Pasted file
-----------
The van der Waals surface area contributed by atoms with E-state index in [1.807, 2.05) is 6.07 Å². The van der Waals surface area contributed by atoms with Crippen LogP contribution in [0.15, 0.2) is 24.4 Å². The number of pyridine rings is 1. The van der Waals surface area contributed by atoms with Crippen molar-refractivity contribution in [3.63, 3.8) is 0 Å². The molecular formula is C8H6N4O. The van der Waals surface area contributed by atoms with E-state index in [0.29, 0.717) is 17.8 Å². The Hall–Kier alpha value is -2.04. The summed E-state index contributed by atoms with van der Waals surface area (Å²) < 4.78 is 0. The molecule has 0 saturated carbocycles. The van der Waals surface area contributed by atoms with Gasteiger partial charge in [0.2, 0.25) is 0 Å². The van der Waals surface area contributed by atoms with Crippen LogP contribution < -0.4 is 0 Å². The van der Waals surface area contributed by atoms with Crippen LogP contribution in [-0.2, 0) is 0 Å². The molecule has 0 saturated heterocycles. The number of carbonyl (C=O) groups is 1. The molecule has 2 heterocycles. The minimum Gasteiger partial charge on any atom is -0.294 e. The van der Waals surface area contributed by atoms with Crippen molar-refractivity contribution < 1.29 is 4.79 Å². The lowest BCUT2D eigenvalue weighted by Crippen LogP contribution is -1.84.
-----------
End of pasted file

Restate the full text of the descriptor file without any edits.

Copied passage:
The van der Waals surface area contributed by atoms with E-state index in [1.807, 2.05) is 6.07 Å². The van der Waals surface area contributed by atoms with Crippen LogP contribution in [0.15, 0.2) is 24.4 Å². The number of pyridine rings is 1. The van der Waals surface area contributed by atoms with Crippen molar-refractivity contribution in [3.63, 3.8) is 0 Å². The molecular formula is C8H6N4O. The van der Waals surface area contributed by atoms with E-state index in [0.29, 0.717) is 17.8 Å². The Hall–Kier alpha value is -2.04. The summed E-state index contributed by atoms with van der Waals surface area (Å²) < 4.78 is 0. The molecule has 0 saturated carbocycles. The van der Waals surface area contributed by atoms with Gasteiger partial charge in [0.2, 0.25) is 0 Å². The van der Waals surface area contributed by atoms with Crippen LogP contribution < -0.4 is 0 Å². The van der Waals surface area contributed by atoms with Crippen LogP contribution in [-0.2, 0) is 0 Å². The molecule has 0 saturated heterocycles. The number of carbonyl (C=O) groups is 1. The molecule has 2 heterocycles. The minimum Gasteiger partial charge on any atom is -0.294 e. The van der Waals surface area contributed by atoms with Crippen molar-refractivity contribution < 1.29 is 4.79 Å². The lowest BCUT2D eigenvalue weighted by Crippen LogP contribution is -1.84.